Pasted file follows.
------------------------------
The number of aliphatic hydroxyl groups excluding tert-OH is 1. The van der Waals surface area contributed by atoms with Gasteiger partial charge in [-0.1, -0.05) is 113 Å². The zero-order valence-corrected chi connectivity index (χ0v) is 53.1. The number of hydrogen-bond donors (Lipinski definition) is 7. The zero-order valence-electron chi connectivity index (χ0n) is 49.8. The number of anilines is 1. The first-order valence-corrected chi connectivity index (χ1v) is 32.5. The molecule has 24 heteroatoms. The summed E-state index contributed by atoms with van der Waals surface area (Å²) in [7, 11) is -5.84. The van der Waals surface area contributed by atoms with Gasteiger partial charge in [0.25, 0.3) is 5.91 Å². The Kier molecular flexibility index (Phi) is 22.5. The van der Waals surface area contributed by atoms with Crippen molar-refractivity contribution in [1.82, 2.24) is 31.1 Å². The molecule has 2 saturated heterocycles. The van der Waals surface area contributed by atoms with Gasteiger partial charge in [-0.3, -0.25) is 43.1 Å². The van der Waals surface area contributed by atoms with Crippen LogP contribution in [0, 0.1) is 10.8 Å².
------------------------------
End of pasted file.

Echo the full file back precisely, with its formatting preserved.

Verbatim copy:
The number of aliphatic hydroxyl groups excluding tert-OH is 1. The van der Waals surface area contributed by atoms with Gasteiger partial charge in [-0.1, -0.05) is 113 Å². The zero-order valence-corrected chi connectivity index (χ0v) is 53.1. The number of hydrogen-bond donors (Lipinski definition) is 7. The zero-order valence-electron chi connectivity index (χ0n) is 49.8. The number of anilines is 1. The first-order valence-corrected chi connectivity index (χ1v) is 32.5. The molecule has 24 heteroatoms. The summed E-state index contributed by atoms with van der Waals surface area (Å²) in [7, 11) is -5.84. The van der Waals surface area contributed by atoms with Gasteiger partial charge in [0.25, 0.3) is 5.91 Å². The Kier molecular flexibility index (Phi) is 22.5. The van der Waals surface area contributed by atoms with Crippen molar-refractivity contribution in [1.82, 2.24) is 31.1 Å². The molecule has 2 saturated heterocycles. The van der Waals surface area contributed by atoms with Gasteiger partial charge in [-0.3, -0.25) is 43.1 Å². The van der Waals surface area contributed by atoms with Crippen LogP contribution in [0, 0.1) is 10.8 Å².